Hebrew U’s Yissum to bring innovative home-schooling program to China, Korea

The typical HIPPY curriculum consists of storybooks and activity books, according to the program.

The Hebrew University (photo credit: Wikimedia Commons)
The Hebrew University
(photo credit: Wikimedia Commons)
An Israeli initiative that empowers parents to take the reins in educating their preschoolers is now about to expand to China and South Korea.
Aiming to equip parents to become their child’s first teacher, the Home Instruction for Parents and Preschool Youngsters (HIPPY) program – owned by the Yissum Research Development Company of the Hebrew University of Jerusalem – will soon be coming to the two Asian countries.
The Chinese and South Korean programs are the result of an agreement signed by Yissum with Award Scheme Development and Accreditation Network (ASDAN) China and South Korea’s Lolo Education Services Co. (LES), the Israeli tech transfer firm announced on Wednesday.
HIPPY’s early-learning initiative helps moms and dads around the globe to prepare children for success in elementary school, a statement from Yissum said. Paraprofessional home visitors work directly with parents, who then conduct the educational activities they have learned with their three-, four- and five-year-olds.
The typical HIPPY curriculum consists of storybooks and activity books, according to the program. The activities introduce skills in a progressive manner, focusing on language development, perceptual and sensory discrimination, logical thinking and problem solving.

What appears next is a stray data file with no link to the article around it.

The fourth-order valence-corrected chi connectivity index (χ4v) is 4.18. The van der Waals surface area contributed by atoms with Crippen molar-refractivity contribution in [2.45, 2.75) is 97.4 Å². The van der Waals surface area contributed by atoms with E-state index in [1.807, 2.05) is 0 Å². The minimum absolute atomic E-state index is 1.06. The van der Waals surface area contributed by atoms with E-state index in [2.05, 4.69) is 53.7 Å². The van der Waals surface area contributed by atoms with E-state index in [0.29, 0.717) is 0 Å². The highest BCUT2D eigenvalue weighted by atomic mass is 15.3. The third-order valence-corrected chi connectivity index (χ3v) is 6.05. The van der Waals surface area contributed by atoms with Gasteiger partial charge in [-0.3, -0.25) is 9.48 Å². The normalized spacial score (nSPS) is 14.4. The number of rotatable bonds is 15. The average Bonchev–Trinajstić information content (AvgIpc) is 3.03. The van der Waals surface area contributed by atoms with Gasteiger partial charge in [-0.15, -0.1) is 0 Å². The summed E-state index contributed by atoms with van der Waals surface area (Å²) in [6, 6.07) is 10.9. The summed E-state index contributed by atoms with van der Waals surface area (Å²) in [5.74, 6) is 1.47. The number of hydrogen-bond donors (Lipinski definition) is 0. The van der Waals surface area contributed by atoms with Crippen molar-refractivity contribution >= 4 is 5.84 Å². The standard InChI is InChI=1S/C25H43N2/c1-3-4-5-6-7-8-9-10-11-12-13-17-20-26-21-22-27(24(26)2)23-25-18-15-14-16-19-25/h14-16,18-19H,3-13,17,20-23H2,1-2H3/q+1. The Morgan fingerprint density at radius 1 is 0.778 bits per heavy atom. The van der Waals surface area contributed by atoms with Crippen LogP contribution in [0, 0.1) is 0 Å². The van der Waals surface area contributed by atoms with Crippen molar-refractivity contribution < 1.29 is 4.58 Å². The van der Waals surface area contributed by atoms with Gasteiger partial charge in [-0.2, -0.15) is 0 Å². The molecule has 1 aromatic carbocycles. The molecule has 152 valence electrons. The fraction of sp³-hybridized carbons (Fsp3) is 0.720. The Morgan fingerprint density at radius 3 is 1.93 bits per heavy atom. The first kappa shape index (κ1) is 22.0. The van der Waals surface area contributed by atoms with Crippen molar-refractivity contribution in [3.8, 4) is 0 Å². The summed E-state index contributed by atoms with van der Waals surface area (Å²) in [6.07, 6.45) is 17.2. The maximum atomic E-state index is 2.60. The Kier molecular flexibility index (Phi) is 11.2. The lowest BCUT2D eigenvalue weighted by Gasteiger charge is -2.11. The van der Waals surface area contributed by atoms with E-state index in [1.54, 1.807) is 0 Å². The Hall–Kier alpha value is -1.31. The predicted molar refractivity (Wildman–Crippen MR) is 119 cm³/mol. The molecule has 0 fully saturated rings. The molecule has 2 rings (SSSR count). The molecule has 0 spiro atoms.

Wherever HIPPY is active, the curriculum is adapted to the local community, providing materials in the language preferred by parents.
Prior to the deal with the Chinese and Korean organizations, HIPPY was operating 440 program sites and reaching 20,000 families in 10 countries: Argentina, Australia, Austria, Canada, Germany, Israel, Liberia, New Zealand and the US. HIPPY-inspired programs are also running in Denmark, Finland, Holland, Sweden and Turkey.
In South Korea, HIPPY will begin as a six-month pilot program. About 100 parents are expected to participate, at three sites in Seoul. Following the pilot stage, the program is slated to officially launch in the late summer.
“I hope HIPPY can help Korean parents to better understand the benefits and importance of their involvement in their children’s education,” said DJ Dongjun Lee, CEO of LES.
Yichan Yuan, CEO of ASDAN China, said that although there are hundreds of millions of preschool-aged students in China, a “lack of informative guidance” makes it difficult for parents to educate their children at home.
“The collaboration between HIPPY and ASDAN China will provide parents with the support and information they need in order to help their children excel in school,” Yuan said.
The HIPPY program agreement marks Yissum’s first licensing agreement in China, based on innovation of research conducted at Hebrew University, according to Yaacov Michlin, the company’s president and CEO. The agreement is also among the first few such deals signed in South Korea.
“We hope that the agreements announced today mark the beginning of a long and fruitful business partnership with companies and organizations in East Asia,” Michlin said.